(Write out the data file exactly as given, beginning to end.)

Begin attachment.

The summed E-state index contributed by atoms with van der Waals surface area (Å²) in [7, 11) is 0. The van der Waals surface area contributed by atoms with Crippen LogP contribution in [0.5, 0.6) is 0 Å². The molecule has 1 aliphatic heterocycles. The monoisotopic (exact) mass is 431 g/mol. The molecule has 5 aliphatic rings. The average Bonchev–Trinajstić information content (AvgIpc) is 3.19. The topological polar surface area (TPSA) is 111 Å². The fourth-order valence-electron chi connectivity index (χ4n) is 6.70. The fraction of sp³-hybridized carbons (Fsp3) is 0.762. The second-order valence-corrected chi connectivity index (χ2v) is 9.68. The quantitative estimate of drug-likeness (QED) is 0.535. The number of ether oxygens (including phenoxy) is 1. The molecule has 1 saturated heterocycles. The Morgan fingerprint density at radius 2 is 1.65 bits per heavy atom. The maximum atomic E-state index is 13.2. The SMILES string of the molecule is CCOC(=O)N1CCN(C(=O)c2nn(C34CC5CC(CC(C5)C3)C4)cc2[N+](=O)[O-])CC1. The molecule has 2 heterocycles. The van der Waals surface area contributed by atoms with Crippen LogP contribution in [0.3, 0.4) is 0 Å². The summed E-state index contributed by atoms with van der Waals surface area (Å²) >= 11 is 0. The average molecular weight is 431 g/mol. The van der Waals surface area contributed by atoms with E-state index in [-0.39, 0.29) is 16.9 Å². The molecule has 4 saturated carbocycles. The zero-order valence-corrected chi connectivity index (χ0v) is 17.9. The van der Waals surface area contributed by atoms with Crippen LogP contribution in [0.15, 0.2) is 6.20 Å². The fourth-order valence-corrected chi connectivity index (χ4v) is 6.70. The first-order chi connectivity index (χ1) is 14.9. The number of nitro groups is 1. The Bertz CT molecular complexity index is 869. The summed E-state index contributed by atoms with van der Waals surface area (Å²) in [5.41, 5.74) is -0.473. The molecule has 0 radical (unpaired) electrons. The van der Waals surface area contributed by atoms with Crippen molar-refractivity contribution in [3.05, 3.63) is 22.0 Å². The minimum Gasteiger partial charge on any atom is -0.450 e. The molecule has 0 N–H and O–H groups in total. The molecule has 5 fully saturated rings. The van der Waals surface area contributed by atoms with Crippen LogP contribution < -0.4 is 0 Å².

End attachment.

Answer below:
The summed E-state index contributed by atoms with van der Waals surface area (Å²) in [7, 11) is 0. The van der Waals surface area contributed by atoms with Crippen LogP contribution in [0.5, 0.6) is 0 Å². The molecule has 1 aliphatic heterocycles. The monoisotopic (exact) mass is 431 g/mol. The molecule has 5 aliphatic rings. The average Bonchev–Trinajstić information content (AvgIpc) is 3.19. The topological polar surface area (TPSA) is 111 Å². The fourth-order valence-electron chi connectivity index (χ4n) is 6.70. The fraction of sp³-hybridized carbons (Fsp3) is 0.762. The second-order valence-corrected chi connectivity index (χ2v) is 9.68. The quantitative estimate of drug-likeness (QED) is 0.535. The number of ether oxygens (including phenoxy) is 1. The molecule has 1 saturated heterocycles. The Morgan fingerprint density at radius 2 is 1.65 bits per heavy atom. The maximum atomic E-state index is 13.2. The SMILES string of the molecule is CCOC(=O)N1CCN(C(=O)c2nn(C34CC5CC(CC(C5)C3)C4)cc2[N+](=O)[O-])CC1. The molecule has 2 heterocycles. The van der Waals surface area contributed by atoms with Crippen LogP contribution in [0.3, 0.4) is 0 Å². The summed E-state index contributed by atoms with van der Waals surface area (Å²) >= 11 is 0. The average molecular weight is 431 g/mol. The van der Waals surface area contributed by atoms with E-state index in [-0.39, 0.29) is 16.9 Å². The molecule has 4 saturated carbocycles. The zero-order valence-corrected chi connectivity index (χ0v) is 17.9. The van der Waals surface area contributed by atoms with Crippen LogP contribution in [0.15, 0.2) is 6.20 Å². The fourth-order valence-corrected chi connectivity index (χ4v) is 6.70. The first-order chi connectivity index (χ1) is 14.9. The number of nitro groups is 1. The Bertz CT molecular complexity index is 869. The summed E-state index contributed by atoms with van der Waals surface area (Å²) in [5.41, 5.74) is -0.473. The molecule has 0 radical (unpaired) electrons. The van der Waals surface area contributed by atoms with Crippen molar-refractivity contribution in [3.05, 3.63) is 22.0 Å². The minimum Gasteiger partial charge on any atom is -0.450 e. The molecule has 0 N–H and O–H groups in total. The molecule has 5 fully saturated rings. The van der Waals surface area contributed by atoms with Crippen LogP contribution < -0.4 is 0 Å².